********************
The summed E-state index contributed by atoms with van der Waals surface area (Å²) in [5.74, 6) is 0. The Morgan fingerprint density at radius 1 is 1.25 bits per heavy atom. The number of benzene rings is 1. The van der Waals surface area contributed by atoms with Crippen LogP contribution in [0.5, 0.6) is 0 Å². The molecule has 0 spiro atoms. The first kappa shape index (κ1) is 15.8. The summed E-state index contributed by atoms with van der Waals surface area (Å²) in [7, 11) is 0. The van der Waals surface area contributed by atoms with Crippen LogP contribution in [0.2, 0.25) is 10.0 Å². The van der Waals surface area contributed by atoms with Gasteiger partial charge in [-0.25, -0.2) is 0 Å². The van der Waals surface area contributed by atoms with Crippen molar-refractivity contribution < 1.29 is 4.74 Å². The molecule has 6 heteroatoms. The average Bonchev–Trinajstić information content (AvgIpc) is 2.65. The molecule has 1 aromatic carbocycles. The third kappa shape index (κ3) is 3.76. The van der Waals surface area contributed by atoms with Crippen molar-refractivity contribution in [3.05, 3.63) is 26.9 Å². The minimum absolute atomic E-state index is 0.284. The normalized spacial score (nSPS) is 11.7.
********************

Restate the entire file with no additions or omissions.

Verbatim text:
The summed E-state index contributed by atoms with van der Waals surface area (Å²) in [5.74, 6) is 0. The Morgan fingerprint density at radius 1 is 1.25 bits per heavy atom. The number of benzene rings is 1. The van der Waals surface area contributed by atoms with Crippen LogP contribution in [0.5, 0.6) is 0 Å². The molecule has 0 spiro atoms. The first kappa shape index (κ1) is 15.8. The summed E-state index contributed by atoms with van der Waals surface area (Å²) in [7, 11) is 0. The van der Waals surface area contributed by atoms with Crippen LogP contribution in [0.2, 0.25) is 10.0 Å². The van der Waals surface area contributed by atoms with Gasteiger partial charge in [-0.25, -0.2) is 0 Å². The van der Waals surface area contributed by atoms with Crippen molar-refractivity contribution < 1.29 is 4.74 Å². The molecule has 6 heteroatoms. The average Bonchev–Trinajstić information content (AvgIpc) is 2.65. The molecule has 1 aromatic carbocycles. The third kappa shape index (κ3) is 3.76. The van der Waals surface area contributed by atoms with Crippen molar-refractivity contribution in [3.05, 3.63) is 26.9 Å². The minimum absolute atomic E-state index is 0.284. The normalized spacial score (nSPS) is 11.7.